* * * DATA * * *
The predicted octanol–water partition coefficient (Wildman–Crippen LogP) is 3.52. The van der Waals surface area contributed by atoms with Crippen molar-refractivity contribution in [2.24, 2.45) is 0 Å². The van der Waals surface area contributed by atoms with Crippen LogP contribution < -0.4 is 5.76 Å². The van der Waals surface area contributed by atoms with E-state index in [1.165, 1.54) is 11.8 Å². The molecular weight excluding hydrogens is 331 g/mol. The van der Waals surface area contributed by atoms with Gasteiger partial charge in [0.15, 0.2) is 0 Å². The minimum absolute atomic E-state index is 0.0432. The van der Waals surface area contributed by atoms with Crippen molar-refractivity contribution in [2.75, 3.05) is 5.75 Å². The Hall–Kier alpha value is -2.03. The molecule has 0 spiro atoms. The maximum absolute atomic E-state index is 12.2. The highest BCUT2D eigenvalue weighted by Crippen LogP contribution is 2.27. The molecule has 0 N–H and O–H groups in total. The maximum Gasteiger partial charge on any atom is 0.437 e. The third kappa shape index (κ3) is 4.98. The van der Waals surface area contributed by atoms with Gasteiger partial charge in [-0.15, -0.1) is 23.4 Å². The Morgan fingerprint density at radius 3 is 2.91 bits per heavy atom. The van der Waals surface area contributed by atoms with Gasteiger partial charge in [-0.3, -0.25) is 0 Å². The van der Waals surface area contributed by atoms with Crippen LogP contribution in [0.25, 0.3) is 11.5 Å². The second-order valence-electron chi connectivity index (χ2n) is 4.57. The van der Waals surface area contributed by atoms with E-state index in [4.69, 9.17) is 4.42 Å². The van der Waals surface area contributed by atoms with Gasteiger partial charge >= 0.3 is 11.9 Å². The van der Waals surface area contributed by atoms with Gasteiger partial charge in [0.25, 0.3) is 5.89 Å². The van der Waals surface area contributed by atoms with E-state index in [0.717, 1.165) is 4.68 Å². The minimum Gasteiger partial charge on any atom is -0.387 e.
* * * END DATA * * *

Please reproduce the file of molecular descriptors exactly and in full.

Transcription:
The predicted octanol–water partition coefficient (Wildman–Crippen LogP) is 3.52. The van der Waals surface area contributed by atoms with Crippen molar-refractivity contribution in [2.24, 2.45) is 0 Å². The van der Waals surface area contributed by atoms with Crippen LogP contribution < -0.4 is 5.76 Å². The van der Waals surface area contributed by atoms with E-state index in [1.165, 1.54) is 11.8 Å². The molecular weight excluding hydrogens is 331 g/mol. The van der Waals surface area contributed by atoms with Gasteiger partial charge in [0.15, 0.2) is 0 Å². The minimum absolute atomic E-state index is 0.0432. The van der Waals surface area contributed by atoms with Crippen molar-refractivity contribution in [2.75, 3.05) is 5.75 Å². The Hall–Kier alpha value is -2.03. The molecule has 0 spiro atoms. The maximum absolute atomic E-state index is 12.2. The highest BCUT2D eigenvalue weighted by Crippen LogP contribution is 2.27. The molecule has 0 N–H and O–H groups in total. The maximum Gasteiger partial charge on any atom is 0.437 e. The third kappa shape index (κ3) is 4.98. The van der Waals surface area contributed by atoms with Gasteiger partial charge in [-0.15, -0.1) is 23.4 Å². The Morgan fingerprint density at radius 3 is 2.91 bits per heavy atom. The van der Waals surface area contributed by atoms with Gasteiger partial charge in [-0.3, -0.25) is 0 Å². The van der Waals surface area contributed by atoms with Crippen LogP contribution in [0.25, 0.3) is 11.5 Å². The second-order valence-electron chi connectivity index (χ2n) is 4.57. The van der Waals surface area contributed by atoms with E-state index in [4.69, 9.17) is 4.42 Å². The van der Waals surface area contributed by atoms with Gasteiger partial charge >= 0.3 is 11.9 Å². The van der Waals surface area contributed by atoms with Gasteiger partial charge in [0.25, 0.3) is 5.89 Å². The van der Waals surface area contributed by atoms with E-state index in [0.717, 1.165) is 4.68 Å². The minimum Gasteiger partial charge on any atom is -0.387 e.